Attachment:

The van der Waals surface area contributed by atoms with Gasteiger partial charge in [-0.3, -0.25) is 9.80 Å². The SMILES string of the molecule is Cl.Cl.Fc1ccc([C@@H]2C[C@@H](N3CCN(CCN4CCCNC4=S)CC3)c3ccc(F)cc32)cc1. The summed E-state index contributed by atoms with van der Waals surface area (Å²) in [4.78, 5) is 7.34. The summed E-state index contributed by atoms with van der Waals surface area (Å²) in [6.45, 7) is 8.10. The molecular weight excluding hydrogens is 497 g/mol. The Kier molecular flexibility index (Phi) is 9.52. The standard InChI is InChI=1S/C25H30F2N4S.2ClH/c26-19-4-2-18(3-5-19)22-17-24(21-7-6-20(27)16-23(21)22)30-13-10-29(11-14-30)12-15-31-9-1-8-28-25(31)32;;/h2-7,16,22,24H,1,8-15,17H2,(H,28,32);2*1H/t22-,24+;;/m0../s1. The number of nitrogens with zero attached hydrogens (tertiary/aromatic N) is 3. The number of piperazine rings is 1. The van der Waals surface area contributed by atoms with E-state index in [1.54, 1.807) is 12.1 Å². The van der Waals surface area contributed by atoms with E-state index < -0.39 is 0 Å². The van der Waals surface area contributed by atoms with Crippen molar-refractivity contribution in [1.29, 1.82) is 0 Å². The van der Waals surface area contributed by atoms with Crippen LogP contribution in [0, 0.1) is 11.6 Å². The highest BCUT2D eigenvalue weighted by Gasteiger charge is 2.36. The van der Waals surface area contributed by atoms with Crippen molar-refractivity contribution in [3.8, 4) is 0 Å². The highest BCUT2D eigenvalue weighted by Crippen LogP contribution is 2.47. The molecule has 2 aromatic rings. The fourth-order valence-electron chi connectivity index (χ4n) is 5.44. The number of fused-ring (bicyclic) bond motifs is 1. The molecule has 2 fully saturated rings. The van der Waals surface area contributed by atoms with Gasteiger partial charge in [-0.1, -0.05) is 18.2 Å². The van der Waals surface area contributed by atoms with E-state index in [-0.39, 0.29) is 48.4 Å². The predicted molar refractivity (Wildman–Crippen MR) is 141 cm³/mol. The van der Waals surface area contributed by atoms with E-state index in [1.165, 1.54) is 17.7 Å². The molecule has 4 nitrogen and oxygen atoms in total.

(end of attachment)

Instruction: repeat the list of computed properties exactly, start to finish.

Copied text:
The van der Waals surface area contributed by atoms with Gasteiger partial charge in [-0.3, -0.25) is 9.80 Å². The SMILES string of the molecule is Cl.Cl.Fc1ccc([C@@H]2C[C@@H](N3CCN(CCN4CCCNC4=S)CC3)c3ccc(F)cc32)cc1. The summed E-state index contributed by atoms with van der Waals surface area (Å²) in [4.78, 5) is 7.34. The summed E-state index contributed by atoms with van der Waals surface area (Å²) in [6.45, 7) is 8.10. The molecular weight excluding hydrogens is 497 g/mol. The Kier molecular flexibility index (Phi) is 9.52. The standard InChI is InChI=1S/C25H30F2N4S.2ClH/c26-19-4-2-18(3-5-19)22-17-24(21-7-6-20(27)16-23(21)22)30-13-10-29(11-14-30)12-15-31-9-1-8-28-25(31)32;;/h2-7,16,22,24H,1,8-15,17H2,(H,28,32);2*1H/t22-,24+;;/m0../s1. The number of nitrogens with zero attached hydrogens (tertiary/aromatic N) is 3. The number of piperazine rings is 1. The van der Waals surface area contributed by atoms with E-state index in [1.54, 1.807) is 12.1 Å². The van der Waals surface area contributed by atoms with E-state index < -0.39 is 0 Å². The van der Waals surface area contributed by atoms with Crippen molar-refractivity contribution in [1.29, 1.82) is 0 Å². The van der Waals surface area contributed by atoms with Crippen LogP contribution in [0, 0.1) is 11.6 Å². The highest BCUT2D eigenvalue weighted by Gasteiger charge is 2.36. The van der Waals surface area contributed by atoms with Crippen molar-refractivity contribution in [3.8, 4) is 0 Å². The highest BCUT2D eigenvalue weighted by Crippen LogP contribution is 2.47. The molecule has 2 aromatic rings. The fourth-order valence-electron chi connectivity index (χ4n) is 5.44. The number of fused-ring (bicyclic) bond motifs is 1. The molecule has 2 fully saturated rings. The van der Waals surface area contributed by atoms with Gasteiger partial charge in [-0.1, -0.05) is 18.2 Å². The van der Waals surface area contributed by atoms with E-state index in [-0.39, 0.29) is 48.4 Å². The predicted molar refractivity (Wildman–Crippen MR) is 141 cm³/mol. The van der Waals surface area contributed by atoms with E-state index in [1.165, 1.54) is 17.7 Å². The molecule has 4 nitrogen and oxygen atoms in total.